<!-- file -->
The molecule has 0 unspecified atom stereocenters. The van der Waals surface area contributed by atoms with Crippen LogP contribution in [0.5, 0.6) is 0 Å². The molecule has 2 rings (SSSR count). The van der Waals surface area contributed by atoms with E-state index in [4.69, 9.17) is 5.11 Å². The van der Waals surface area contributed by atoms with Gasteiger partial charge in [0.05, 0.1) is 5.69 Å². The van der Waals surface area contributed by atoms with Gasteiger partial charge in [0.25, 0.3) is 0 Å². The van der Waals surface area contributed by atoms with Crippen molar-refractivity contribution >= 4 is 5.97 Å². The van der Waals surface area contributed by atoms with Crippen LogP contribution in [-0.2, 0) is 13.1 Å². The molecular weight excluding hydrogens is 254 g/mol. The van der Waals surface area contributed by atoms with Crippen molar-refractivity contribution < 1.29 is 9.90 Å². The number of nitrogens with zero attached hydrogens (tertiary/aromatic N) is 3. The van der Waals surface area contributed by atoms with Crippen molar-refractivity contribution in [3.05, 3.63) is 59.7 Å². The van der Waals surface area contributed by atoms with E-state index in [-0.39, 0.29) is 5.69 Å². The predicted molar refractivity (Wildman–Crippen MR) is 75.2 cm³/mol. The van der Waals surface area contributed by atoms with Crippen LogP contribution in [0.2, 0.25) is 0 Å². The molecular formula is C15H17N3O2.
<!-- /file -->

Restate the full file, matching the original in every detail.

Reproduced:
The molecule has 0 unspecified atom stereocenters. The van der Waals surface area contributed by atoms with Crippen LogP contribution in [0.5, 0.6) is 0 Å². The molecule has 2 rings (SSSR count). The van der Waals surface area contributed by atoms with E-state index in [4.69, 9.17) is 5.11 Å². The van der Waals surface area contributed by atoms with Gasteiger partial charge in [0.05, 0.1) is 5.69 Å². The van der Waals surface area contributed by atoms with Gasteiger partial charge in [0.25, 0.3) is 0 Å². The van der Waals surface area contributed by atoms with Crippen molar-refractivity contribution >= 4 is 5.97 Å². The van der Waals surface area contributed by atoms with Crippen LogP contribution in [-0.2, 0) is 13.1 Å². The molecular weight excluding hydrogens is 254 g/mol. The van der Waals surface area contributed by atoms with Crippen molar-refractivity contribution < 1.29 is 9.90 Å². The number of nitrogens with zero attached hydrogens (tertiary/aromatic N) is 3. The van der Waals surface area contributed by atoms with Crippen molar-refractivity contribution in [3.05, 3.63) is 59.7 Å². The van der Waals surface area contributed by atoms with E-state index in [-0.39, 0.29) is 5.69 Å². The predicted molar refractivity (Wildman–Crippen MR) is 75.2 cm³/mol. The van der Waals surface area contributed by atoms with Crippen LogP contribution in [0.2, 0.25) is 0 Å². The molecular formula is C15H17N3O2.